Saturday, April 25, 2009

The Little Mermaid

As you may or may not know, one of Denmark's favorite sons is Hans Christian Andersen, writer of semi-questionable children's tales such as The Little Matchstick Girl, The Girl Who Trod on a Loaf, and The Red Shoes. On that note, today we went to see one of Copenhagen's most famous landmarks, Den Lille Havfrue (the little mermaid). The statue sits on a rock on the edge of a canal, is just over life-sized, and is widely considered to be entirely underwhelming. In 1998 in the middle of the night, someone took a saw and decapitated the bronze statue. The next day international news services spread the gory scene around the world as divers search waters around the statue for clues to no avail. Three days later the severed head turned up in a box outside a Copenhagen TV station--and it was speedily reattached. That wasn't the first time the statue had been attacked. In 1964, the original head was lopped off and in 1983 an arm was sawed off, neither of which were found again. Both had to be recast and welded back on. Various paint+splashing episodes have also taken place over the years, and in 2003 she was 'loosened' from her mooring and shoved into the harbor. All that said, we thought she was alright.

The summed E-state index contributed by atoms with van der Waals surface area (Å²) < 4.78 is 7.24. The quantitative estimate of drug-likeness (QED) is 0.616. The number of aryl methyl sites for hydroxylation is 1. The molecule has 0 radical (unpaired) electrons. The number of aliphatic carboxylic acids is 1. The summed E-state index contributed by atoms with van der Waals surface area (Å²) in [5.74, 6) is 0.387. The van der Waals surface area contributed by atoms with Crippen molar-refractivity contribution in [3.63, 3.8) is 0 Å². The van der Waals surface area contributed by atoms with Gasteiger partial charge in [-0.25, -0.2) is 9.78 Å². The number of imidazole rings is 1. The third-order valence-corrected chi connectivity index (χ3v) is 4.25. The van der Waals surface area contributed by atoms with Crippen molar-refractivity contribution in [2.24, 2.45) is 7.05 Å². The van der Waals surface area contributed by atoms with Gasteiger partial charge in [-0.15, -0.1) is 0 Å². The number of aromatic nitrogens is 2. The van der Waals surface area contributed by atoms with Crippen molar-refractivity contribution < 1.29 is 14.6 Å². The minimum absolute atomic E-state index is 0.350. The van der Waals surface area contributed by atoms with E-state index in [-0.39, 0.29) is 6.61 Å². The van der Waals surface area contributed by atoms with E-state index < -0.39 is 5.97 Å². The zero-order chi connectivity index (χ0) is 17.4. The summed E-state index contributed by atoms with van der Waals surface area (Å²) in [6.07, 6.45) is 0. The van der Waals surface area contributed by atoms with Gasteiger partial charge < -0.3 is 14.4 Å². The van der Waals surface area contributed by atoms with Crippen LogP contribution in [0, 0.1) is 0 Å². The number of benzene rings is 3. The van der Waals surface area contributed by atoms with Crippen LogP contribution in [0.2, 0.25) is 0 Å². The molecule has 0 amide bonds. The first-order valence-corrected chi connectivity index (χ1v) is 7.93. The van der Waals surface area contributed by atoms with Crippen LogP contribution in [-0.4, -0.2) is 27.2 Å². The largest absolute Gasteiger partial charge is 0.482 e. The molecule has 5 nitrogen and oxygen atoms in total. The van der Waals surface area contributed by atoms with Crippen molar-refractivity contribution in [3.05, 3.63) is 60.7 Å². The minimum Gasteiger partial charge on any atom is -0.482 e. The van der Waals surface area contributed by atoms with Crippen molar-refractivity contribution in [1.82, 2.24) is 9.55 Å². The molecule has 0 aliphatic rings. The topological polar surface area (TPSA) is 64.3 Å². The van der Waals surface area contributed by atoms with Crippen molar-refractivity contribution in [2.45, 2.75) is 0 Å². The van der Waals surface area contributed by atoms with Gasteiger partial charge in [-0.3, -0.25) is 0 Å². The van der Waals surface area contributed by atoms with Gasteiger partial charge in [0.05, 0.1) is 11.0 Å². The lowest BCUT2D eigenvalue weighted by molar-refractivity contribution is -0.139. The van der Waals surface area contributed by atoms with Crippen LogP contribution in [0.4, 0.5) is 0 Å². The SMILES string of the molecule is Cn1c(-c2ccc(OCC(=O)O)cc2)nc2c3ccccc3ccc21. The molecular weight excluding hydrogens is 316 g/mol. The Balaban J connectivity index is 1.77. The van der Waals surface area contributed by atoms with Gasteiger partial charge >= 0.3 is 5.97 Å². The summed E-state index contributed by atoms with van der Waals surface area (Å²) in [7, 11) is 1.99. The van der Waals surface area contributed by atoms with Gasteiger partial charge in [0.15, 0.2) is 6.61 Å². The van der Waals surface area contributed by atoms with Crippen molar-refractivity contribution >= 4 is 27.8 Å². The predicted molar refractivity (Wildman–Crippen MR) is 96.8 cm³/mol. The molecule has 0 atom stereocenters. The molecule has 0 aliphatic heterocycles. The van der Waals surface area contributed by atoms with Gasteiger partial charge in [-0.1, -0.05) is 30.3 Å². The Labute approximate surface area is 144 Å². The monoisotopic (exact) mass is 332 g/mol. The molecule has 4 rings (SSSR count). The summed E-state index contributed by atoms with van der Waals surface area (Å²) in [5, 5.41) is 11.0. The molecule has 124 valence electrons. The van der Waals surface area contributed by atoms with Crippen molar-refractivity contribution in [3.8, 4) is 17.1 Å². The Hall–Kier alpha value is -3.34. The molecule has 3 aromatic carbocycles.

Now we are going into rest before heading out to Tivoli, Copenhagen's famous amusement park.


Anonymous said...

I wanted to be a mermaid when I was a little girl. Not so much anymore. . . Thinking of you often! Hey guess what? John and Leah are flying into Spokane on Tuesday too! Not sure what time though. Keep a look-out!
love, mom

Cait the Bait said...

Can't wait to see pictures! A thing attacked so often must be ugly!

Troy said...

Caitlin...I get attacked all the time.

Jillian said...

Troy, you really crack me up.

Anonymous said...

I read HCA's (what, I wasn't going to type his name out...too long) stories once when I was little. They were really messed up and the pictures were, too. Talk about disturbing. I wonder if children in Denmark actually like the stories.